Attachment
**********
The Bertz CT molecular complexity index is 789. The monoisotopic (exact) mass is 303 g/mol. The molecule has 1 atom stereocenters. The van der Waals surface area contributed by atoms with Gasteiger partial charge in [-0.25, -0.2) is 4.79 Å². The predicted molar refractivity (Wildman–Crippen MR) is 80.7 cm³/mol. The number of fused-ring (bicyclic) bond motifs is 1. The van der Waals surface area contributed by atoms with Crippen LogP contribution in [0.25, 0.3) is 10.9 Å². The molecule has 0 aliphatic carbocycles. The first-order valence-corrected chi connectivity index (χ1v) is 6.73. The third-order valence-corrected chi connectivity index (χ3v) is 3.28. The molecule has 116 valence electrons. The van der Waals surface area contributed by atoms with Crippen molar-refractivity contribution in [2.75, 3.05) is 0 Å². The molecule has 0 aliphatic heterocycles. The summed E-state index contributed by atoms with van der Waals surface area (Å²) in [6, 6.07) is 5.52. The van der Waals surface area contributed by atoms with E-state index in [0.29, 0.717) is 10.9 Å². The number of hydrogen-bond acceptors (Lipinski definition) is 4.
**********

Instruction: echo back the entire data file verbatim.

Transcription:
The Bertz CT molecular complexity index is 789. The monoisotopic (exact) mass is 303 g/mol. The molecule has 1 atom stereocenters. The van der Waals surface area contributed by atoms with Gasteiger partial charge in [-0.25, -0.2) is 4.79 Å². The predicted molar refractivity (Wildman–Crippen MR) is 80.7 cm³/mol. The number of fused-ring (bicyclic) bond motifs is 1. The van der Waals surface area contributed by atoms with Crippen LogP contribution in [0.25, 0.3) is 10.9 Å². The molecule has 0 aliphatic carbocycles. The first-order valence-corrected chi connectivity index (χ1v) is 6.73. The third-order valence-corrected chi connectivity index (χ3v) is 3.28. The molecule has 116 valence electrons. The van der Waals surface area contributed by atoms with Crippen molar-refractivity contribution in [2.75, 3.05) is 0 Å². The molecule has 0 aliphatic heterocycles. The summed E-state index contributed by atoms with van der Waals surface area (Å²) in [6, 6.07) is 5.52. The van der Waals surface area contributed by atoms with E-state index in [0.29, 0.717) is 10.9 Å². The number of hydrogen-bond acceptors (Lipinski definition) is 4.